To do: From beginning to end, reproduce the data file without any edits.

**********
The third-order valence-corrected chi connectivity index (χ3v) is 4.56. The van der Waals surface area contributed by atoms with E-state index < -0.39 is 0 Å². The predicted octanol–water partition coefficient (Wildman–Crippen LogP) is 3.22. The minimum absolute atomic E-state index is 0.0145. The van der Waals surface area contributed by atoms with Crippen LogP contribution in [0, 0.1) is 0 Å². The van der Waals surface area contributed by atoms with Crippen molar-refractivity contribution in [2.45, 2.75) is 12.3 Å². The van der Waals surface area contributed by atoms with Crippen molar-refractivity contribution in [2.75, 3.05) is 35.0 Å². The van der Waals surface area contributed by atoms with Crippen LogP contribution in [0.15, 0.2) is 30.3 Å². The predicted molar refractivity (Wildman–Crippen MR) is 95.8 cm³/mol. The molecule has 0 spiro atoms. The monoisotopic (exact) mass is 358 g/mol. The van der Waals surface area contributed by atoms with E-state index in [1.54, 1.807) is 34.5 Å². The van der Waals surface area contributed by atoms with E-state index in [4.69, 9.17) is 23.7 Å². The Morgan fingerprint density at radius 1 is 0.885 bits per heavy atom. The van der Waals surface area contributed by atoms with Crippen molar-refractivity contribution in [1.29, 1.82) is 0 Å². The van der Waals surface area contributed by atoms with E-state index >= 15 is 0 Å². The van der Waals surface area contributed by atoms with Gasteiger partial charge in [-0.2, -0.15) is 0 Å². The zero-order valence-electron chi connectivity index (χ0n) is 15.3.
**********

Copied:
The third-order valence-corrected chi connectivity index (χ3v) is 4.56. The van der Waals surface area contributed by atoms with E-state index < -0.39 is 0 Å². The predicted octanol–water partition coefficient (Wildman–Crippen LogP) is 3.22. The minimum absolute atomic E-state index is 0.0145. The van der Waals surface area contributed by atoms with Crippen LogP contribution in [0, 0.1) is 0 Å². The van der Waals surface area contributed by atoms with Crippen molar-refractivity contribution in [2.45, 2.75) is 12.3 Å². The van der Waals surface area contributed by atoms with Crippen molar-refractivity contribution in [2.75, 3.05) is 35.0 Å². The van der Waals surface area contributed by atoms with Crippen LogP contribution in [0.15, 0.2) is 30.3 Å². The predicted molar refractivity (Wildman–Crippen MR) is 95.8 cm³/mol. The molecule has 0 spiro atoms. The monoisotopic (exact) mass is 358 g/mol. The van der Waals surface area contributed by atoms with E-state index in [1.54, 1.807) is 34.5 Å². The van der Waals surface area contributed by atoms with E-state index in [4.69, 9.17) is 23.7 Å². The Morgan fingerprint density at radius 1 is 0.885 bits per heavy atom. The van der Waals surface area contributed by atoms with Crippen molar-refractivity contribution in [1.29, 1.82) is 0 Å². The van der Waals surface area contributed by atoms with E-state index >= 15 is 0 Å². The van der Waals surface area contributed by atoms with Gasteiger partial charge in [-0.2, -0.15) is 0 Å². The zero-order valence-electron chi connectivity index (χ0n) is 15.3.